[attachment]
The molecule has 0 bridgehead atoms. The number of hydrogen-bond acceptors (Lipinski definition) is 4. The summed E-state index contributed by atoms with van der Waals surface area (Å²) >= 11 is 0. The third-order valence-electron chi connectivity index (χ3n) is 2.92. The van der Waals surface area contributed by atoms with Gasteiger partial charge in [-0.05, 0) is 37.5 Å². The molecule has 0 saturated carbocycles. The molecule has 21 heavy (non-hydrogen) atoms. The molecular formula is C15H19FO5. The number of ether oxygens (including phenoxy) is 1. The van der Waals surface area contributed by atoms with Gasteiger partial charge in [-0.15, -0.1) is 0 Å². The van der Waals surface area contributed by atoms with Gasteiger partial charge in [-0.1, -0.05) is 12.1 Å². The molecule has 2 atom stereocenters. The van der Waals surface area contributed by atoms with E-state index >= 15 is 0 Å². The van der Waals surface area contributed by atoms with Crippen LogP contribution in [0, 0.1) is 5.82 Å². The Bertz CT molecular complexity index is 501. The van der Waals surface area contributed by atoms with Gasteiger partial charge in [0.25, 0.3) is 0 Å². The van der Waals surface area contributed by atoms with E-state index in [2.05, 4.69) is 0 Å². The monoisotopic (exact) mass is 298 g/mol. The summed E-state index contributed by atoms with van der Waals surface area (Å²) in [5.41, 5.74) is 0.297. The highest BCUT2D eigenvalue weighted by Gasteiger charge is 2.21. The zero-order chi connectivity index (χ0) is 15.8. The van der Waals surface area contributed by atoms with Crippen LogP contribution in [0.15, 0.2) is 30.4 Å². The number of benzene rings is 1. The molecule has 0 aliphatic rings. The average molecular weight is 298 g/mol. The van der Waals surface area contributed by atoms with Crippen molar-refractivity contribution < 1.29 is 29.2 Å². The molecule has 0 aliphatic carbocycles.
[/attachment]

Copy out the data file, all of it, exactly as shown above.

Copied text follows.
The molecule has 0 bridgehead atoms. The number of hydrogen-bond acceptors (Lipinski definition) is 4. The summed E-state index contributed by atoms with van der Waals surface area (Å²) >= 11 is 0. The third-order valence-electron chi connectivity index (χ3n) is 2.92. The van der Waals surface area contributed by atoms with Gasteiger partial charge in [-0.05, 0) is 37.5 Å². The molecule has 0 saturated carbocycles. The molecule has 21 heavy (non-hydrogen) atoms. The molecular formula is C15H19FO5. The number of ether oxygens (including phenoxy) is 1. The van der Waals surface area contributed by atoms with Gasteiger partial charge in [-0.15, -0.1) is 0 Å². The van der Waals surface area contributed by atoms with Gasteiger partial charge in [-0.1, -0.05) is 12.1 Å². The molecule has 2 atom stereocenters. The van der Waals surface area contributed by atoms with E-state index >= 15 is 0 Å². The van der Waals surface area contributed by atoms with Crippen LogP contribution in [0, 0.1) is 5.82 Å². The Bertz CT molecular complexity index is 501. The van der Waals surface area contributed by atoms with Gasteiger partial charge in [0.25, 0.3) is 0 Å². The van der Waals surface area contributed by atoms with E-state index in [2.05, 4.69) is 0 Å². The monoisotopic (exact) mass is 298 g/mol. The summed E-state index contributed by atoms with van der Waals surface area (Å²) in [5.41, 5.74) is 0.297. The highest BCUT2D eigenvalue weighted by Gasteiger charge is 2.21. The zero-order chi connectivity index (χ0) is 15.8. The van der Waals surface area contributed by atoms with Crippen LogP contribution in [0.15, 0.2) is 30.4 Å². The number of benzene rings is 1. The molecule has 0 aliphatic rings. The average molecular weight is 298 g/mol. The van der Waals surface area contributed by atoms with Crippen molar-refractivity contribution < 1.29 is 29.2 Å². The molecule has 0 aliphatic carbocycles.